The Queen permanently moved from Buckingham Palace to Windsor Castle west of London at the start of the coronavirus pandemic in 2020.

“As you can see, I can’t move”: The Queen now uses a walking stick.

“As you can see, I can’t move”: The Queen now uses a walking stick. Credit:POOL PA

She was just 25 when she became Queen Elizabeth II on February 6, 1952, on the death of her father and reigned for 70 years and 214 days – a record beaten only by France’s Louis XIV (72 years and 110 days).

Public appearances became increasing rare in 2022. She missed events such as the Commonwealth Day Service in March and Easter Sunday service in April as the palace wound back her official duties amid speculation she had been forced into a wheelchair because of her worsening mobility.

When she did undertake public duties she was visibly more frail than she had been previously, often seen using a walking stick.

This week she broke a longstanding tradition and met with Truss at Balmoral and invited her to form government. The Queen had performed the ceremony at Buckingham Palace since she came to the throne.


On February 20, the palace announced that she had tested positive for COVID-19, a week after Prince Charles announced he had contracted the disease for the second time.

The Queen had received three doses of a coronavirus vaccine and had spent most of the first two years of the pandemic isolating at Windsor Castle in a protective bubble of trusted and continuously tested attendants.

Just days before her COVID diagnosis was announced, she told two military visitors to Windsor Castle that, “as you can see, I can’t move”, when she stood to greet them while leaning upon her cane.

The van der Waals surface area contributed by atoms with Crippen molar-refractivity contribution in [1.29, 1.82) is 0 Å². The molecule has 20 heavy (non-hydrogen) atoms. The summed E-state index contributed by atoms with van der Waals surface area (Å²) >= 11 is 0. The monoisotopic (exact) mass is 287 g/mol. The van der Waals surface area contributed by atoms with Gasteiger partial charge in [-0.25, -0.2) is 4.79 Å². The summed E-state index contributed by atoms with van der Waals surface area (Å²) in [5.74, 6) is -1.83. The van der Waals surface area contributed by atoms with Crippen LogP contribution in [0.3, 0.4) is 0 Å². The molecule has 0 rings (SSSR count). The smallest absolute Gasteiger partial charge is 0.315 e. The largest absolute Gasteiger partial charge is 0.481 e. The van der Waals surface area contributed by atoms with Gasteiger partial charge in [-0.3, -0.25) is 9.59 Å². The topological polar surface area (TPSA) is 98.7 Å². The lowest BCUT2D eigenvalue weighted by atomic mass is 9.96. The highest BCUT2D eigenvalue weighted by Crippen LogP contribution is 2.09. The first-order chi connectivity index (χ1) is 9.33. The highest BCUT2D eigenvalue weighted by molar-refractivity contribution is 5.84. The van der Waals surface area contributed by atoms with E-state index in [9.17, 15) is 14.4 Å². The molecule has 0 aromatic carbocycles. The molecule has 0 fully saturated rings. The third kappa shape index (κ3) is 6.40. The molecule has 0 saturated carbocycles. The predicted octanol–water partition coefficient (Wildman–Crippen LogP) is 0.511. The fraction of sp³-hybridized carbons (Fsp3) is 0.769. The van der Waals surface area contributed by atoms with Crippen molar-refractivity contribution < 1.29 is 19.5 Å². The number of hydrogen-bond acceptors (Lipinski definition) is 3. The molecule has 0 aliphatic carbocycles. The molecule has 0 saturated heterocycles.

In May, she missed the annual state opening of parliament for just the third time, handing over the constitutional duties for the first time to Charles, in a significant moment of his gradual transition to sovereign.

She made only brief appearances at her Jubilee celebrations, both times on the palace balcony with her family to wave to adoring crowds. But she did provide one show-stopping moment in a short skit alongside Michael Bond’s Paddington Bear to open a pop concert in her honour.

She addressed her own mortality in a pre-recorded video address to delegates at the Glasgow Climate Summit in November 2021.

Queen Elizabeth photographed on Tuesday when she met new British Prime Minister Liz Truss.

Queen Elizabeth photographed on Tuesday when she met new British Prime Minister Liz Truss.Credit:PA

“It is the hope of many that the legacy of this summit – written in history books yet to be printed – will describe you as the leaders who did not pass up the opportunity; and that you answered the call of those future generations,” she said.

“That you left this conference as a community of nations with a determination, a desire, and a plan to address the impact of climate change; and to recognise that the time for words has now moved to the time for action.

“Of course, the benefits of such actions will not be there to enjoy for all of us here today: none of us will live forever.


“But we are doing this not for ourselves but for our children and our children’s children, and those who will follow in their footsteps.”

She has been served by 15 British prime ministers: Winston Churchill, Anthony Eden, Harold Macmillan, Alec Douglas-Home, Harold Wilson, Edward Heath, James Callaghan, Margaret Thatcher, Major, Blair, Gordon Brown, David Cameron, Theresa May, Johnson and Truss.

In Australia, 16 prime ministers spanned her reign, beginning with Sir Robert Menzies.

Under protocols laid out in Operation London Bridge, Governor-General David Hurley was the first Australian notified about the Queen’s death. Prime Minister Anthony Albanese was then told and delivered the news to members of the cabinet and the opposition leader.